As a distinct people, Votes have become practically extinct after Stalinist dispersion to distant Soviet provinces as 'punishment' for alleged disloyalty and cowardice during World War II. Expelees allowed to return in 1956 found their old homes occupied by Russians.[8] In 1989, there were still 62 known Votes left, with the youngest born in 1930. There were 73 self-declared Votes in the 2002 Russian census. Of them 12 lived in St. Petersburg, 12 in Leningrad Oblast and 10 in Moscow. In 2008 Votes were added to the list of Indigenous peoples of Russia, granting them some support to preserving their culture.[9] There have been some conflicts with Votic villagers and foresters, and in 2001 the Votic museum was burned in the village of Lužitsõ.[10] Another possible problem is a port which is being constructed to Ust-Luga. It is planned that some 35,000 people would move near historic Votic and Izhoran villages.[11]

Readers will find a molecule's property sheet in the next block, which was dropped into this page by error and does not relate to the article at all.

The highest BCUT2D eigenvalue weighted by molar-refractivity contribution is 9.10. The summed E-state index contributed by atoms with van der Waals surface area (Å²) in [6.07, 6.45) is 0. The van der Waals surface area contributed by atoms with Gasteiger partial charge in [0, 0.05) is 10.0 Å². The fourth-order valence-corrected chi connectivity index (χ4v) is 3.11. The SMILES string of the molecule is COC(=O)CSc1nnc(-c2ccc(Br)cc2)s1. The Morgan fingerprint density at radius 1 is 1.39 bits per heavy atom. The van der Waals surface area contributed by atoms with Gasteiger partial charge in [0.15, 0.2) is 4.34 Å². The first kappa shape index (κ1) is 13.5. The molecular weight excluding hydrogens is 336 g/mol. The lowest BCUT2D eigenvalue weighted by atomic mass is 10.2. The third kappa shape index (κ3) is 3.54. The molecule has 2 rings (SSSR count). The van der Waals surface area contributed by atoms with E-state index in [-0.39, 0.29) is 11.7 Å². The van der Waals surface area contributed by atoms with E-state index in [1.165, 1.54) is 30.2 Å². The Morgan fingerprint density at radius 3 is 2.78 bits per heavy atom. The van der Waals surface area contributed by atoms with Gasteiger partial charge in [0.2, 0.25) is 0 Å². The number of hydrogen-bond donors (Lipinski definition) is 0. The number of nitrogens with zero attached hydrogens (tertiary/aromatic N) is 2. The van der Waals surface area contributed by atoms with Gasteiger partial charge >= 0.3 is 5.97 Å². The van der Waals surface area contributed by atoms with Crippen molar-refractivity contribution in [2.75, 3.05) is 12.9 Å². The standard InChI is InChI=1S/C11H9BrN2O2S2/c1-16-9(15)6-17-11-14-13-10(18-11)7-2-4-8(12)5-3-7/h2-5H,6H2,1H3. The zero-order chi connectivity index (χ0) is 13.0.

Votes in Latvia[edit]

Latvian Votes in their national costumes, drawn by de Pauly

The Votes in Latvia were called krieviņi in Latvian. The word comes from krievs, which means "Russian". Historical sources indicate the Teutonic Knights led by Vinke von Overberg captured many people in Ingermanland during their attack there in 1444–1447, and moved them to Bauska, where a workforce was needed to build a castle. It is estimated that some 3,000 people were transferred there. After the castle was built, the Votes did not go back, but were settled in the vicinity of Bauska and became farmers. Gradually, they forgot their own language and customs and were assimilated by the neighboring Latvians.[4] They are first mentioned in literature of 1636. The first "modern" scientist to study them was Finnish Anders Johan Sjögren, but the first person to connect them with Votes was Ferdinand Johan Wiedemann in 1872.[12] Latvian poet Jānis Rainis had some Votic roots.[13]

Culture[edit]